# Submodules of Free modules counter-example: $Z/4Z$

Is it possible to use the ring $R=Z/4Z$ to construct a counter-example that submodules of free modules are not necessarily free?

Thanks a lot.

-
add comment

## 1 Answer

$2R{}{}{}{}{}{}{}{}{}{}{}{}{}{}{}{}{}{}{}{}{}{}{}{}{}{}{}{}{}{}{}{}{}{}{}{}$

-
Dear Georges: I hope I did what you wanted. (Otherwise you can make a new edit.) ($+1$) –  Pierre-Yves Gaillard Mar 31 '12 at 8:26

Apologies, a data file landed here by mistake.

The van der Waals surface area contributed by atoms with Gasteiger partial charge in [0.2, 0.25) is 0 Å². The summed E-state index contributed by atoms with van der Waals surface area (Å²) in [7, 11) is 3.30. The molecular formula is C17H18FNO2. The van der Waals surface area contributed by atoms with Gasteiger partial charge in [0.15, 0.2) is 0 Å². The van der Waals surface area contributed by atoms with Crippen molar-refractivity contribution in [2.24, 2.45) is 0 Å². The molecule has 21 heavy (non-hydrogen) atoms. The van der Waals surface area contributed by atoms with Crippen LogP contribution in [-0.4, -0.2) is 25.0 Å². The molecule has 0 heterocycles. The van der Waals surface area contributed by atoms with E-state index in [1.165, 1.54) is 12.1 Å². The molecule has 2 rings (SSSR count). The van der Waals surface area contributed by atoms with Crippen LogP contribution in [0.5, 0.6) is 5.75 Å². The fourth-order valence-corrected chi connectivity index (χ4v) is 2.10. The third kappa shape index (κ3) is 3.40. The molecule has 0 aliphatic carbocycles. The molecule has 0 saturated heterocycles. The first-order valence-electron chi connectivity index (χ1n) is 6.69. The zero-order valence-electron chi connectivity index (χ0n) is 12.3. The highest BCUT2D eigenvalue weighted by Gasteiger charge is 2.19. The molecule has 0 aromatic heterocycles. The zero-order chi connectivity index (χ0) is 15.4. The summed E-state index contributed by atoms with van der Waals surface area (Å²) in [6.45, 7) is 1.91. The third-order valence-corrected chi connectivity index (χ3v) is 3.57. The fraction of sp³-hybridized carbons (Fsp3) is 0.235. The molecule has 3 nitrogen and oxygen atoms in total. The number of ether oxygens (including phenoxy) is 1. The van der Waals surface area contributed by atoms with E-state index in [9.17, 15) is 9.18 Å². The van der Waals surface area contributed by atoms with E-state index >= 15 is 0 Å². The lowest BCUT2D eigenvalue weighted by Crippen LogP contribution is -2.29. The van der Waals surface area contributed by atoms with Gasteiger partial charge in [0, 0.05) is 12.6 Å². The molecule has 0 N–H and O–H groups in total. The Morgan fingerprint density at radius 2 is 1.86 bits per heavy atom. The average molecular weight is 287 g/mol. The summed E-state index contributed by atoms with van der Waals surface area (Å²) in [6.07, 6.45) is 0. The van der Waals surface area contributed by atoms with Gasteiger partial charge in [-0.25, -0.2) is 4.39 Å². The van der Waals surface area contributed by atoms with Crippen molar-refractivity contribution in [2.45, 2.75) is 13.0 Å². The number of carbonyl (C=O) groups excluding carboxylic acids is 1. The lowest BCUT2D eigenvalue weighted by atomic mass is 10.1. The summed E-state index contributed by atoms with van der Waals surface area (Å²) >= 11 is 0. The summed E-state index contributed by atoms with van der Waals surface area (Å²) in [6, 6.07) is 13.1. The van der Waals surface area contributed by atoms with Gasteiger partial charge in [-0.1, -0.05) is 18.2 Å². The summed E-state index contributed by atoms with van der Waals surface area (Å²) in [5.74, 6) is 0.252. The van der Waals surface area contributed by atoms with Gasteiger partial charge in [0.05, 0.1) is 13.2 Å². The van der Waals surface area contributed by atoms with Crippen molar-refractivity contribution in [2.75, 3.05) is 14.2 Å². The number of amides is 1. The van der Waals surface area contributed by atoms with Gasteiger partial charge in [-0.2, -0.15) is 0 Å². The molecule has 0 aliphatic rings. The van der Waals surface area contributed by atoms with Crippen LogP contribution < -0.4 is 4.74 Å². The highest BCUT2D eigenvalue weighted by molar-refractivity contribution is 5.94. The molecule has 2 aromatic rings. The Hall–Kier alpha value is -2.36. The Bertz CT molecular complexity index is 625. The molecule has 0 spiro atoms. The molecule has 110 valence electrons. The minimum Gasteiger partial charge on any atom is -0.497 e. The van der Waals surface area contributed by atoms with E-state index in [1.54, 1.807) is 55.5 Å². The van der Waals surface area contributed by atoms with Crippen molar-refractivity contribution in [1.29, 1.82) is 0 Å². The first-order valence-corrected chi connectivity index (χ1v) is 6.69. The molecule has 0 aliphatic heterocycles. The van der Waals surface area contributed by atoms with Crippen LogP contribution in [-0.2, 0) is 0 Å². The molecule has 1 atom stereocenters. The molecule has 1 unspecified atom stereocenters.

To Georeges: you're welcome. To users: The trick is to add something like S{}{}{}$with enough pairs of curly brackets. – Pierre-Yves Gaillard Mar 31 '12 at 8:42 You're confusing things:$2R$is not free (for cardinality reasons, for example) while$R$is free by definition. – t.b. Mar 31 '12 at 8:57$2R$has two elements, while a free module has a multiple of four elements. – t.b. Mar 31 '12 at 9:11 A free module is a module isomorphic to$R^n$, this latter has$4^n$elements since$R\$ has four of them. –  t.b. Mar 31 '12 at 10:07
show 4 more comments